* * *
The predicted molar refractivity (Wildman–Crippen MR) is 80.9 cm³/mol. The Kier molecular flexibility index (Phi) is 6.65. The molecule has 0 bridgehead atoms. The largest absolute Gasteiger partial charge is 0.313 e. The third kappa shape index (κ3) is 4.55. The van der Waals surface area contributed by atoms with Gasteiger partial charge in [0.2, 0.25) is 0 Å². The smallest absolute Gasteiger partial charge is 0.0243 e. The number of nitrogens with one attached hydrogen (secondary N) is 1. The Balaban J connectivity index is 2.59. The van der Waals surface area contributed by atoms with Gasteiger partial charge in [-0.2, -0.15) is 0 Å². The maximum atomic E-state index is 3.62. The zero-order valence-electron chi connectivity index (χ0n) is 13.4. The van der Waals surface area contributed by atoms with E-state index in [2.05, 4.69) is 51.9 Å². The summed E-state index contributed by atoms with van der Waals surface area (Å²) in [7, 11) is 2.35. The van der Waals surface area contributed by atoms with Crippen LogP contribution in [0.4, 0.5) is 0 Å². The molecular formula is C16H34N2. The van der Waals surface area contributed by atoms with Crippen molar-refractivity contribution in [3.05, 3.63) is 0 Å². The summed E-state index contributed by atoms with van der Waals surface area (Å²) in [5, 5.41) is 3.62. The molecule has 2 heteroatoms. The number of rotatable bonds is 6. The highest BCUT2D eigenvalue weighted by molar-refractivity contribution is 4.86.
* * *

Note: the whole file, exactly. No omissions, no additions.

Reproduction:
The predicted molar refractivity (Wildman–Crippen MR) is 80.9 cm³/mol. The Kier molecular flexibility index (Phi) is 6.65. The molecule has 0 bridgehead atoms. The largest absolute Gasteiger partial charge is 0.313 e. The third kappa shape index (κ3) is 4.55. The van der Waals surface area contributed by atoms with Gasteiger partial charge in [0.2, 0.25) is 0 Å². The smallest absolute Gasteiger partial charge is 0.0243 e. The number of nitrogens with one attached hydrogen (secondary N) is 1. The Balaban J connectivity index is 2.59. The van der Waals surface area contributed by atoms with Gasteiger partial charge in [-0.2, -0.15) is 0 Å². The maximum atomic E-state index is 3.62. The zero-order valence-electron chi connectivity index (χ0n) is 13.4. The van der Waals surface area contributed by atoms with E-state index in [2.05, 4.69) is 51.9 Å². The summed E-state index contributed by atoms with van der Waals surface area (Å²) in [7, 11) is 2.35. The van der Waals surface area contributed by atoms with Crippen LogP contribution in [0.4, 0.5) is 0 Å². The molecular formula is C16H34N2. The van der Waals surface area contributed by atoms with Crippen molar-refractivity contribution in [3.05, 3.63) is 0 Å². The summed E-state index contributed by atoms with van der Waals surface area (Å²) in [5, 5.41) is 3.62. The molecule has 2 heteroatoms. The number of rotatable bonds is 6. The highest BCUT2D eigenvalue weighted by molar-refractivity contribution is 4.86.